22. ? 22.022.122.222.3 Philbrick H. and Gregg R. B. Companion Plants. Watkins (32202/01/01)
  23. ? 23.023.1 Lust. J. The Herb Book. Bantam books ISBN 0-553-23827-2 (32202/01/01)
  24. ? 24.024.1 Mills. S. Y. The Dictionary of Modern Herbalism. ()
  25. ? 25.025.125.2 Yeung. Him-Che. Handbook of Chinese Herbs and Formulas. Institute of Chinese Medicine, Los Angeles (32202/01/01)
  26. ? Thompson. B. The Gardener's Assistant. Blackie and Son. (32202/01/01)
  27. ? 27.027.1 Baines. C. Making a Wildlife Garden. ()
  28. ? Carter D. Butterflies and Moths in Britain and Europe. Pan ISBN 0-330-26642-x (32202/01/01)
  29. ? 29.029.1 Allardice.P. A - Z of Companion Planting. Cassell Publishers Ltd. ISBN 0-304-34324-2 (32202/01/01)
  30. ? 30.030.1 Huxley. A. The New RHS Dictionary of Gardening. 1992. MacMillan Press ISBN 0-333-47494-5 (32202/01/01)
  31. ? Clapham, Tootin and Warburg. Flora of the British Isles. Cambridge University Press (32202/01/01)


"image:Loewenzahn Taraxacum officinale.jpg|248px" cannot be used as a page name in this wiki.

Facts about "Taraxacum officinale"RDF feed
Article is incompleteYes +
Article requires citationsNo +
Article requires cleanupYes +
Belongs to familyCompositae +
Belongs to genusTaraxacum +
Has common nameDandelion +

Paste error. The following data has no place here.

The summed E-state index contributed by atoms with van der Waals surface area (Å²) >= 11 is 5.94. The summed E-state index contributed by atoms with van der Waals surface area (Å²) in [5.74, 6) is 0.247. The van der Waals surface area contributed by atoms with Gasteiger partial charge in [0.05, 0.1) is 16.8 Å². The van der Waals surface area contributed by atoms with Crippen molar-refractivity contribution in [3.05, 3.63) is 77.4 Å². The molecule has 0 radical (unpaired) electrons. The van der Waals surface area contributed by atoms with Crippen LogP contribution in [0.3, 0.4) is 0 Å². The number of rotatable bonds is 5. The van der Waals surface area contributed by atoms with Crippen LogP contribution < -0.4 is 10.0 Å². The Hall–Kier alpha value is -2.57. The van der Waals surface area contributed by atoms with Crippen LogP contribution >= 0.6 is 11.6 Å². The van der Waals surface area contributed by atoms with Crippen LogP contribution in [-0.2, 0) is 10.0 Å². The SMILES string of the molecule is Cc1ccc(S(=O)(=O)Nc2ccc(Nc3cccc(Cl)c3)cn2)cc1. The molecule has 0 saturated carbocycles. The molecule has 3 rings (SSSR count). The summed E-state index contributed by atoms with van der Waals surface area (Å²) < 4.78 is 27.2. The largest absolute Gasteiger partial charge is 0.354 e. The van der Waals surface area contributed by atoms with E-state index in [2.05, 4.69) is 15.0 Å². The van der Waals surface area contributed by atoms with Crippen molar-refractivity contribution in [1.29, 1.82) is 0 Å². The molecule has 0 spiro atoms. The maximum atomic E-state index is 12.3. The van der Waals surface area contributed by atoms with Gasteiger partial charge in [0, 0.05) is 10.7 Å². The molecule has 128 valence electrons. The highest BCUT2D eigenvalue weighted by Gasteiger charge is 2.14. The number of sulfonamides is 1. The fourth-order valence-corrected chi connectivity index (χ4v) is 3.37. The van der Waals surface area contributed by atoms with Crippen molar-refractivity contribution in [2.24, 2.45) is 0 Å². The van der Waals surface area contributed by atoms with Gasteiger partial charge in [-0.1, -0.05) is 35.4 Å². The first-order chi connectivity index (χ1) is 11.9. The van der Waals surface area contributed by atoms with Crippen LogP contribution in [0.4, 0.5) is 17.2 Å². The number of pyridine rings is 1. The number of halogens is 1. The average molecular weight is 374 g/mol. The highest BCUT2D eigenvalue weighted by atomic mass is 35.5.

Has drought toleranceIntolerant +
Has edible partUnknown part +, Flowers +, Leaves + and Root +
Has edible useCoffee substitute +, Unknown use + and Tea +
Has environmental toleranceMaritime exposure + and High wind +
Has fertility typeSelf fertile +
Has flowers of typeHermaphrodite +
Has hardiness zone5 +
Has imageLoewenzahn Taraxacum officinale.jpg +
Has lifecycle typePerennial +
Has material partUnknown part +
Has material useCompost +, Cosmetic +, Dye +, Fruit ripening + and Latex +
Has mature height0.45 +
Has mature width0.3 +
Has medicinal partUnknown part +
Has medicinal useAperient +, Cholagogue +, Depurative +, Diuretic +, Hepatic +, Laxative +, Stomachic +, Tonic + and Warts +
Has primary imageLoewenzahn Taraxacum officinale.jpg +
Has search nametaraxacum officinale + and x +
Has seed requiring scarificationNo +
Has seed requiring stratificationNo +
Has shade toleranceLight shade +
Has soil ph preferenceAcid +, Neutral +, Alkaline + and Very alkaline +
Has soil teclayture preferenceClay +
Has soil teloamyture preferenceLoamy +
Has soil tesandyture preferenceSandy +
Has soil water retention preferenceWell drained +
Has sun preferenceFull sun +
Has taxonomy nameTaraxacum officinale +
Has water requirementsmoderate +
Is taxonomy typeSpecies +
Tolerates air pollutionNo +
Tolerates maritime exposureYes +
Tolerates nutritionally poor soilNo +
Tolerates windYes +